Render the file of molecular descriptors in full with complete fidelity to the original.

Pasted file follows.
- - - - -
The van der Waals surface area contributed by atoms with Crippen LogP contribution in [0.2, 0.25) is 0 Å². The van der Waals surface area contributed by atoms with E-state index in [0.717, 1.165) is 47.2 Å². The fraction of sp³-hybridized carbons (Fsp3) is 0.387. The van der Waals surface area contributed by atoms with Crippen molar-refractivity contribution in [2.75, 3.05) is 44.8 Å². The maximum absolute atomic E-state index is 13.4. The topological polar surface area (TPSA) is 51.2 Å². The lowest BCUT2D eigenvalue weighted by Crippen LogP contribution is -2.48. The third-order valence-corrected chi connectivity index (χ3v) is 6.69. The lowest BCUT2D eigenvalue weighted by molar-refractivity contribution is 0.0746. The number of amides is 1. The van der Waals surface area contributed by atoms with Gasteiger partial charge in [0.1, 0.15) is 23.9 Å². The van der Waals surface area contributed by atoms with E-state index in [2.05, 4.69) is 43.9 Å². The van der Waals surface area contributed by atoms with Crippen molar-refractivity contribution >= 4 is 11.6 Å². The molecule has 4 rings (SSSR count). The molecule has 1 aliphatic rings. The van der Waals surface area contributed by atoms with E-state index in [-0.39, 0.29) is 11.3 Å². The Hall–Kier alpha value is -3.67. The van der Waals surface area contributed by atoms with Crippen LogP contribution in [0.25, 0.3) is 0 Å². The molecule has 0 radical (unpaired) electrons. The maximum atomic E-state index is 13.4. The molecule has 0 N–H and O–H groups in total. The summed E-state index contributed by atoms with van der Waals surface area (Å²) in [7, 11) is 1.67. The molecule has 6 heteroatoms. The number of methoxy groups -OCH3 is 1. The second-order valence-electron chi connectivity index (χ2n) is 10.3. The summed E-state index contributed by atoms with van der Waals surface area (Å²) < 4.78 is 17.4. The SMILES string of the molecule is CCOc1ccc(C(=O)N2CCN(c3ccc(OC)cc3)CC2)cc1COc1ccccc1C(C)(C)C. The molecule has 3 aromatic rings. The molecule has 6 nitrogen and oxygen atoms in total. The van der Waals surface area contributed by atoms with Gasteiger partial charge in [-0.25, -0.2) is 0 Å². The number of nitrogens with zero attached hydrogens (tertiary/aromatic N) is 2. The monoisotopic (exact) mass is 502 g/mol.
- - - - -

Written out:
The van der Waals surface area contributed by atoms with Crippen LogP contribution in [0.2, 0.25) is 0 Å². The van der Waals surface area contributed by atoms with E-state index in [0.717, 1.165) is 47.2 Å². The fraction of sp³-hybridized carbons (Fsp3) is 0.387. The van der Waals surface area contributed by atoms with Crippen molar-refractivity contribution in [2.75, 3.05) is 44.8 Å². The maximum absolute atomic E-state index is 13.4. The topological polar surface area (TPSA) is 51.2 Å². The lowest BCUT2D eigenvalue weighted by Crippen LogP contribution is -2.48. The third-order valence-corrected chi connectivity index (χ3v) is 6.69. The lowest BCUT2D eigenvalue weighted by molar-refractivity contribution is 0.0746. The number of amides is 1. The van der Waals surface area contributed by atoms with Gasteiger partial charge in [0.1, 0.15) is 23.9 Å². The van der Waals surface area contributed by atoms with E-state index in [2.05, 4.69) is 43.9 Å². The van der Waals surface area contributed by atoms with Crippen molar-refractivity contribution >= 4 is 11.6 Å². The molecule has 4 rings (SSSR count). The molecule has 1 aliphatic rings. The van der Waals surface area contributed by atoms with E-state index in [-0.39, 0.29) is 11.3 Å². The Hall–Kier alpha value is -3.67. The van der Waals surface area contributed by atoms with Crippen LogP contribution in [0.25, 0.3) is 0 Å². The molecule has 0 radical (unpaired) electrons. The maximum atomic E-state index is 13.4. The molecule has 0 N–H and O–H groups in total. The summed E-state index contributed by atoms with van der Waals surface area (Å²) in [7, 11) is 1.67. The molecule has 6 heteroatoms. The number of methoxy groups -OCH3 is 1. The second-order valence-electron chi connectivity index (χ2n) is 10.3. The summed E-state index contributed by atoms with van der Waals surface area (Å²) < 4.78 is 17.4. The SMILES string of the molecule is CCOc1ccc(C(=O)N2CCN(c3ccc(OC)cc3)CC2)cc1COc1ccccc1C(C)(C)C. The molecule has 3 aromatic rings. The molecule has 6 nitrogen and oxygen atoms in total. The van der Waals surface area contributed by atoms with Gasteiger partial charge in [-0.25, -0.2) is 0 Å². The number of nitrogens with zero attached hydrogens (tertiary/aromatic N) is 2. The monoisotopic (exact) mass is 502 g/mol.